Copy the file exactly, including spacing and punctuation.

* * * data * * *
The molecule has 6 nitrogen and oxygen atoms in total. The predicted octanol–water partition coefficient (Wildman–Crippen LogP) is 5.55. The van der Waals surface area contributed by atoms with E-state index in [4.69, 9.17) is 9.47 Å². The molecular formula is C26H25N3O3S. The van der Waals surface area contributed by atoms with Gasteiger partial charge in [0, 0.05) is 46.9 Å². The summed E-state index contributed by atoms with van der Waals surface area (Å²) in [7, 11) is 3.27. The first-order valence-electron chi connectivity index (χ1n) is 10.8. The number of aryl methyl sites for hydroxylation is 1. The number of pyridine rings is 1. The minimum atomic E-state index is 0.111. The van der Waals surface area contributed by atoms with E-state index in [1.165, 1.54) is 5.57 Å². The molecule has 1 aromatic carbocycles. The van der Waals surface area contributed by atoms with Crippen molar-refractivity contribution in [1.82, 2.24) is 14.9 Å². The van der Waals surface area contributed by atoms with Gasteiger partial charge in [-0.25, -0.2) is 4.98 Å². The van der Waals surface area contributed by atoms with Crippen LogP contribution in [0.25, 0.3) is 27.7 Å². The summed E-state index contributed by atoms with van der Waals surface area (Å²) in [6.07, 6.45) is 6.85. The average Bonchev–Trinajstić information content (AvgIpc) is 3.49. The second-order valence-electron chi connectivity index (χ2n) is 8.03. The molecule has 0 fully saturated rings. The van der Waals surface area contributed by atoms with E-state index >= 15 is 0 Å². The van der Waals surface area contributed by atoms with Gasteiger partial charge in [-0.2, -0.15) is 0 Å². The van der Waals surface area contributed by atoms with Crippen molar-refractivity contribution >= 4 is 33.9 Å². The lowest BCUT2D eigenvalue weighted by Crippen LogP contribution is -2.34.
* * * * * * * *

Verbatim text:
The molecule has 6 nitrogen and oxygen atoms in total. The predicted octanol–water partition coefficient (Wildman–Crippen LogP) is 5.55. The van der Waals surface area contributed by atoms with E-state index in [4.69, 9.17) is 9.47 Å². The molecular formula is C26H25N3O3S. The van der Waals surface area contributed by atoms with Gasteiger partial charge in [0, 0.05) is 46.9 Å². The summed E-state index contributed by atoms with van der Waals surface area (Å²) in [7, 11) is 3.27. The first-order valence-electron chi connectivity index (χ1n) is 10.8. The number of aryl methyl sites for hydroxylation is 1. The number of pyridine rings is 1. The minimum atomic E-state index is 0.111. The van der Waals surface area contributed by atoms with E-state index in [1.165, 1.54) is 5.57 Å². The molecule has 1 aromatic carbocycles. The van der Waals surface area contributed by atoms with Crippen molar-refractivity contribution in [1.82, 2.24) is 14.9 Å². The van der Waals surface area contributed by atoms with Gasteiger partial charge in [-0.25, -0.2) is 4.98 Å². The van der Waals surface area contributed by atoms with Crippen LogP contribution in [0.25, 0.3) is 27.7 Å². The summed E-state index contributed by atoms with van der Waals surface area (Å²) in [6.07, 6.45) is 6.85. The average Bonchev–Trinajstić information content (AvgIpc) is 3.49. The second-order valence-electron chi connectivity index (χ2n) is 8.03. The molecule has 0 fully saturated rings. The van der Waals surface area contributed by atoms with E-state index >= 15 is 0 Å². The van der Waals surface area contributed by atoms with Gasteiger partial charge in [-0.2, -0.15) is 0 Å². The van der Waals surface area contributed by atoms with Crippen molar-refractivity contribution >= 4 is 33.9 Å². The lowest BCUT2D eigenvalue weighted by Crippen LogP contribution is -2.34.